User currently offlineRaffik From United Kingdom, joined Feb 2006, 1707 posts, RR: 4
Reply 13, posted (3 years 9 months 3 days 18 hours ago) and read 7693 times:

I went from a windows desktop and laptop to a Macbook and don't regret it at all. Mac is intuitive, fast, safe and very stable.
It's not crashed yet (over 12 months!)



Happy -go- lucky kinda guy!
User currently offlineCadet57 From United States of America, joined Jul 2005, 9085 posts, RR: 31
Reply 14, posted (3 years 9 months 3 days 18 hours ago) and read 7693 times:

Quoting UAL747 (Reply 3):
$900 for a new screen,

Where the hell did you get that price? Apple? $300-400 tops on ebay. Hell I just sold an entire dead 15" Macbook pro for $230.



Doors open, right hand side, next stop is Springfield.
User currently offlineAKiss20 From United States of America, joined Sep 2007, 580 posts, RR: 5
Reply 15, posted (3 years 9 months 3 days 18 hours ago) and read 7674 times:

Quoting StuckInCA (Reply 11):
I'm speaking of a graphics chipset (like NVIDIA quadro's) certified to operate with the major CAD platforms. Not available in mac. Thus, not really an option for me or lots and lots of other high end users.

The GeForce is fine for most applications, but isn't necessarily going to work out if I want to run SolidWorks (as one example).

Not quite sure what you mean here? Many people at my school (including myself) run Solidworks on macs with no problem. For long solidworks sessions I will boot into my bootcamp partition, but for quicker stuff it will run on VMWare relatively well (a bit slower, but that is to be expected).



Change will not come if we wait for some other person or some other time. We are the ones we've been waiting for. We are
User currently offlineStuckInCA From United States of America, joined Oct 2005, 1922 posts, RR: 0
Reply 16, posted (3 years 9 months 3 days 18 hours ago) and read 7663 times:

Quoting AKiss20 (Reply 15):
Not quite sure what you mean here? Many people at my school (including myself) run Solidworks on macs with no problem. For long solidworks sessions I will boot into my bootcamp partition, but for quicker stuff it will run on VMWare relatively well (a bit slower, but that is to be expected).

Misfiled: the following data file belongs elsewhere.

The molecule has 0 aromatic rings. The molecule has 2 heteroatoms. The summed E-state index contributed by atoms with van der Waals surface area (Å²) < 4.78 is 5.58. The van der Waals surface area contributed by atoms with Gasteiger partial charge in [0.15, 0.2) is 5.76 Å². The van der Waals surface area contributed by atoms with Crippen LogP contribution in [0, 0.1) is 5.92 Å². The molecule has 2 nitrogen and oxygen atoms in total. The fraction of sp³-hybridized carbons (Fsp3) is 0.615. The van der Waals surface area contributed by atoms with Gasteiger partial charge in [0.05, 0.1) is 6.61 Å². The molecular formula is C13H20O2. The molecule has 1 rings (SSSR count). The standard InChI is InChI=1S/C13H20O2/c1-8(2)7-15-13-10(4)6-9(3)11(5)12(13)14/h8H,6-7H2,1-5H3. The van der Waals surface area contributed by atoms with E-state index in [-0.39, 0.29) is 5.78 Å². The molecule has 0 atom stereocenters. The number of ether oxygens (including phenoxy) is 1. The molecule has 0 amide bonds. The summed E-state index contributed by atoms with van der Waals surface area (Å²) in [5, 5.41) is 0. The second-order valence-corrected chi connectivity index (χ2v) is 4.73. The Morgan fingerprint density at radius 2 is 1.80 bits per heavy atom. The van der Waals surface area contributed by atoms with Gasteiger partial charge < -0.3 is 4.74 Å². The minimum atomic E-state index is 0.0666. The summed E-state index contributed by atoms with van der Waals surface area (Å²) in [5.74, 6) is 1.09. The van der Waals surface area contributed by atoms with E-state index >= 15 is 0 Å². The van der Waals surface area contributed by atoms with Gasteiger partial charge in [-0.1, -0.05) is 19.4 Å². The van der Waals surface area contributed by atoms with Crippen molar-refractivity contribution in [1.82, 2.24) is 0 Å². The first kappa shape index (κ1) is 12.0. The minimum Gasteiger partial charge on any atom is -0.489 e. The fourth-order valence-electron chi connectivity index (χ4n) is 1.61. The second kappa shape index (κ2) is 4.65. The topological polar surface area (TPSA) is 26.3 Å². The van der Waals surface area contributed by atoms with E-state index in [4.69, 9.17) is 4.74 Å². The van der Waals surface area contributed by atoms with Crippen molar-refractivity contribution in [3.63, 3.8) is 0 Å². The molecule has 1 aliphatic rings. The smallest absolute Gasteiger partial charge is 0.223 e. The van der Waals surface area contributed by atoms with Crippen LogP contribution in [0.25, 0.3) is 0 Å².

If you're using it at school then I'd guess you're not exactly a heavy user. I don't mean that as a slight either. I just mean that relative to power users. Many people operate CAD many (or all) hours of the day, every day. For years. Graphics that aren't certified may work. Or they may not. Most likely, you'll have more frequent crashes, etc. Some functionality may not work and you're unaware. That's just not acceptable if it's affecting your ability to do work.

I've run SolidWorks on computers with uncertified graphics chipsets before and had acceptable (but degraded) results. You just can't be sure what you'll get. If you have problems, you'll not get much support as SolidWorks will throw their hands in the air and tell you they don't support that hardware configuration.

Maybe someone has run it on the newest configuration of Macbook Pro and reported. I don't know.

I, personally, wouldn't risk that large a purchase on hopes that it might work OK. I want to know that it's approved. But then I run SolidWorks, Inventor, proEngineer, and Ansys. Sigh.

That's all bordering on being off topic. My original thought was that it's disappointing that Apple isn't really a realistic option in this segment of the market.

For other applications, if you want higher end hardware, I think they make nice products.